Other than reading, I haven't been up to a whole lot. Sometimes I cook or bake. Yesterday I made soup, rolls and shortbread. I also got out a bleach pen that Sam gave me for my birthday way back in June, and I've done some fun projects with that. I made a t-shirt for me with one of my favorite Oscar Wilde quotes, and then I made t-shirts for the boys. (Haha! I got to practice on their clothing.) I also did a geometric design on one of my bags and I really like the way the bleach came out on it. If I can find some more cheap totes I have a few more quotes and designs I'd like try. Well! Off to play croquet with the boys. Have a lovely Wednesday, everybody.


The Librarian Cried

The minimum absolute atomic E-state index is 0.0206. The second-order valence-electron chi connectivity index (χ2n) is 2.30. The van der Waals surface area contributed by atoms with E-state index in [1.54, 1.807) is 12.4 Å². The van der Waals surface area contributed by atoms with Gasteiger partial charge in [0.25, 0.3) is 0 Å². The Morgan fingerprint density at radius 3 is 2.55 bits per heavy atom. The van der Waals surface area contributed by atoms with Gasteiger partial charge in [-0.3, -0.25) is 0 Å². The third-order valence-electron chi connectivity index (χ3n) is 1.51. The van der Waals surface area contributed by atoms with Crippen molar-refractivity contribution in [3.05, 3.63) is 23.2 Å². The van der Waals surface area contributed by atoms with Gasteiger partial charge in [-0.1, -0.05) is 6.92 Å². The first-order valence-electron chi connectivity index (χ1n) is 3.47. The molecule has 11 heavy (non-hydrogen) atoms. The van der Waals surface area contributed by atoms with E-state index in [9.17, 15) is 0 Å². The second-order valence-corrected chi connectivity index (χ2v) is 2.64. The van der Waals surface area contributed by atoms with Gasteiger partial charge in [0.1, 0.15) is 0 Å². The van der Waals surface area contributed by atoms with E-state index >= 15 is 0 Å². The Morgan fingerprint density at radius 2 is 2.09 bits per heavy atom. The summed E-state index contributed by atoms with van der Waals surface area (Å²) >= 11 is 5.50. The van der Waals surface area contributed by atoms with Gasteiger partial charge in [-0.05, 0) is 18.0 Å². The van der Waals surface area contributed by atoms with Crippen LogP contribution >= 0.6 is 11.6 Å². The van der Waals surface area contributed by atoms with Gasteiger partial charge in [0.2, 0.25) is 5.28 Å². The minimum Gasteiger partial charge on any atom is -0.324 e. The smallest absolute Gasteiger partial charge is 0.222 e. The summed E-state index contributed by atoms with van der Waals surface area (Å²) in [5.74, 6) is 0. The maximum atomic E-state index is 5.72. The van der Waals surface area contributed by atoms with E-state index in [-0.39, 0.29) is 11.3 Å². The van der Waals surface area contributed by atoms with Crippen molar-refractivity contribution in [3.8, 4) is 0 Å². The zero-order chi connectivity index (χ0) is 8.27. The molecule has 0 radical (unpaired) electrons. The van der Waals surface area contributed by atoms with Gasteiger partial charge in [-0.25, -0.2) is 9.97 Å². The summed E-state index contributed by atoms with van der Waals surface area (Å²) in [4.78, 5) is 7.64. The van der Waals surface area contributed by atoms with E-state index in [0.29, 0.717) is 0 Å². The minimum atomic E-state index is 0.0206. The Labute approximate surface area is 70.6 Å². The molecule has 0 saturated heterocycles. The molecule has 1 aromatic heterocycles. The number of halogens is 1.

Everything seems vaguely wrong today. Things are unusually somber at Grandma and Grandpa's house. No one wants to play with us. Mommy and Daddy are standing in the dark hallway and whispering, and I think Mommy's crying, but I'm not sure because I can't see her face. They seem to be upset by something on the radio. I can hear the words they're listening to, but I don't know what the words are saying. I try to figure them out, but someone shuts them off as if they can't stand to listen to them . . .
     Later in the day, Grandma takes Sam and I to the library. The children's section is downstairs, and our favorite part is a round table that's full of colorful jigsaw puzzles. Behind the table, a square black television is screwed to the wall and the channel is turned to the news. Nothing much is on, just the same picture of two silver towers, over and over again. They are very tall towers, with planes flying in circles around them and smoke trailing out of them. Sam and I stand close together, looking at it. It's a very strange picture, but what we find even stranger is the behavior of the librarian. She's crying, and it makes me nervous because I've never seen a librarian cry before.